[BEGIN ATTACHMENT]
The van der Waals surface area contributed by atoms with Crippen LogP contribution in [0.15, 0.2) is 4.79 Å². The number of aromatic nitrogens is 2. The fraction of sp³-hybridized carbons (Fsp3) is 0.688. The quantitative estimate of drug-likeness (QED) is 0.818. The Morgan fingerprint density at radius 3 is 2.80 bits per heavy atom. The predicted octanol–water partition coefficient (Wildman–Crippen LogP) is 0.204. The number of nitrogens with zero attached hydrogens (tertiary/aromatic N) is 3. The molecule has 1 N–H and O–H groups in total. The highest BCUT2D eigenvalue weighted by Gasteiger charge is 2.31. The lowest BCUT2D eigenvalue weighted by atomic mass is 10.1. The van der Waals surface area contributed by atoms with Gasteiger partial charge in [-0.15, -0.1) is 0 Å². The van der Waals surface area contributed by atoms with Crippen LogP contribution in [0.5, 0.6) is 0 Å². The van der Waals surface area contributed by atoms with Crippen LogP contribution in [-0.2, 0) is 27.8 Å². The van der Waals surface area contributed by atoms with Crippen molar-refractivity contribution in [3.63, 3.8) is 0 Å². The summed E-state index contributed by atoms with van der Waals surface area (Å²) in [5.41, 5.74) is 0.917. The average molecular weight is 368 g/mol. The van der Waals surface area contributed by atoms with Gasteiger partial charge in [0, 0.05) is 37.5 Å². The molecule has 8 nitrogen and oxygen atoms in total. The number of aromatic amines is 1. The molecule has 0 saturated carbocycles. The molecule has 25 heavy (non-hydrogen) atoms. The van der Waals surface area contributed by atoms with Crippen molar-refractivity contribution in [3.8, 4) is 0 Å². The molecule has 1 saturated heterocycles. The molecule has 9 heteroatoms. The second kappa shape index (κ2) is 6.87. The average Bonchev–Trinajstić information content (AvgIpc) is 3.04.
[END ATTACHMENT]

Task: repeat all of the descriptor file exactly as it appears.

The van der Waals surface area contributed by atoms with Crippen LogP contribution in [0.15, 0.2) is 4.79 Å². The number of aromatic nitrogens is 2. The fraction of sp³-hybridized carbons (Fsp3) is 0.688. The quantitative estimate of drug-likeness (QED) is 0.818. The Morgan fingerprint density at radius 3 is 2.80 bits per heavy atom. The predicted octanol–water partition coefficient (Wildman–Crippen LogP) is 0.204. The number of nitrogens with zero attached hydrogens (tertiary/aromatic N) is 3. The molecule has 1 N–H and O–H groups in total. The highest BCUT2D eigenvalue weighted by Gasteiger charge is 2.31. The lowest BCUT2D eigenvalue weighted by atomic mass is 10.1. The van der Waals surface area contributed by atoms with Gasteiger partial charge in [-0.15, -0.1) is 0 Å². The van der Waals surface area contributed by atoms with Crippen LogP contribution in [0.5, 0.6) is 0 Å². The van der Waals surface area contributed by atoms with Crippen LogP contribution in [-0.2, 0) is 27.8 Å². The van der Waals surface area contributed by atoms with Crippen molar-refractivity contribution in [3.63, 3.8) is 0 Å². The summed E-state index contributed by atoms with van der Waals surface area (Å²) in [5.41, 5.74) is 0.917. The average molecular weight is 368 g/mol. The van der Waals surface area contributed by atoms with Gasteiger partial charge in [0, 0.05) is 37.5 Å². The molecule has 8 nitrogen and oxygen atoms in total. The number of aromatic amines is 1. The molecule has 0 saturated carbocycles. The molecule has 25 heavy (non-hydrogen) atoms. The van der Waals surface area contributed by atoms with Crippen molar-refractivity contribution in [3.8, 4) is 0 Å². The molecule has 1 saturated heterocycles. The molecule has 9 heteroatoms. The second kappa shape index (κ2) is 6.87. The average Bonchev–Trinajstić information content (AvgIpc) is 3.04.